Slow ticket processing

I was questioned by Vincent at UDS if the GNOME sysadmin team needed help as some tickets took a while to process. We (me,Vincent) didn’t have the time to discuss it, but I mailed my thoughts to him. He suggested I’d blog about it. This is it. Below is the almost pristine mail that he received. He did suggest I’d make a summary, but it is late and I do not want to. I slightly reworded small parts though.
PS: These are my thoughts and plans. Haven’t discussed this on gnome-sysadmin.

There are a few problems:

  • Account requests take long to process
  • Mailing list requests take long to setup correctly

I am not aware of problems aside from above (meaning, AFAIK everything is running smoothly). Note that not everything
is sysadmin related. E.g. I am *very* slow with Bugzilla related bugs
(‘tickets’) currently due to lack of time. However, that is not a
sysadmin problem.

Long to process account requests
First of all, this is handled by the accounts team; not by the
sysadmin team. Although in practice there is an overlap. In short:
some sysadmins do not setup accounts; and some accounts people are not a sysadmin (have root). The delay is not just new accounts, also e.g.
updating the email address takes a long time.
I think this is basically caused by the following:

  • Some of the active accounts team have been scared away (some
    requests are so ‘friendly’ that a few accounts@ people quit).

  • Some people are just busy with other stuff
  • Handling accounts is a stupid boring task that should be automated for 99%; it is not fun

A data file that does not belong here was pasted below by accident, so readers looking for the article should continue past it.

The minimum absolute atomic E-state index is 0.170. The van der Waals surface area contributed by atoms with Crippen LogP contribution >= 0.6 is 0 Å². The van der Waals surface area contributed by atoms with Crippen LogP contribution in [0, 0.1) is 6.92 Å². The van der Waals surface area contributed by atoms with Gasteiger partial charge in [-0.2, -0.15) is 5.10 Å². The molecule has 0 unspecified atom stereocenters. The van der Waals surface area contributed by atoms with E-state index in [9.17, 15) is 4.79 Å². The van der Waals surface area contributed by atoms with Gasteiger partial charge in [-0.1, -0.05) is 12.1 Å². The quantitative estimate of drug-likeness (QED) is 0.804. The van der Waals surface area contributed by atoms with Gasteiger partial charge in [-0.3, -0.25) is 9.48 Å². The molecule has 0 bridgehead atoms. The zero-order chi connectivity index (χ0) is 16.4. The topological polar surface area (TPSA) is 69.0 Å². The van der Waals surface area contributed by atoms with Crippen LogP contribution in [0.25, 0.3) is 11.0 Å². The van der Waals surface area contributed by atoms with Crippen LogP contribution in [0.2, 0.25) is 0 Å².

nor rewarding (people have better things to do with their time)

Mailing lists setup takes a long time
I refuse to setup new mailing lists as it will only result in a broken
one. Nobody else seems to handle these within a reasonable timeframe,
so the end result is that they take months to process.

Solutions to the problems I stated initially that will not work:

  • Add people to the sysadmin team
  • Add people to the accounts team

Add more people to sysadmin team
From my experience I noticed that adding more people really
does not help (apart from making sure they can be trusted, are a
sysadmin, etc). The people who have the new privileges usually stop
helping after a few months at most. Although people do want to help,
it seems they don’t keep the interest.

Someone I would add is someone who continually says what needs to be
changed and how to do it (in a constructive way); plus knows what
should not be done. The reason for this is that as a sysadmin there is
not someone who will tell you either what to do or how to do it.
Meaning, a sysadmin will need to know that by heart.
In short: I want people who would join anyway, not people who want to help.

Add people to the accounts team
Due to reasons I specified before, I think it is better to automate
much of the task away (Summer of Code project) than spend lots of time to find more people to
do a boring task. Although I’d appreciate people helping out with
enhancing Mango.

Other causes:

  • Not every sysadmin follows RT3

Not every sysadmin follows RT3
Not sure why some do not have an account or they do not look at
tickets. They are subscribed to gnome-sysadmin though (which mostly receives cron/logwatch, etc etc).

I hope most problems can be solved by the following:

  • Implementation of new account creation system within mango

  • Redo the mailing list setup.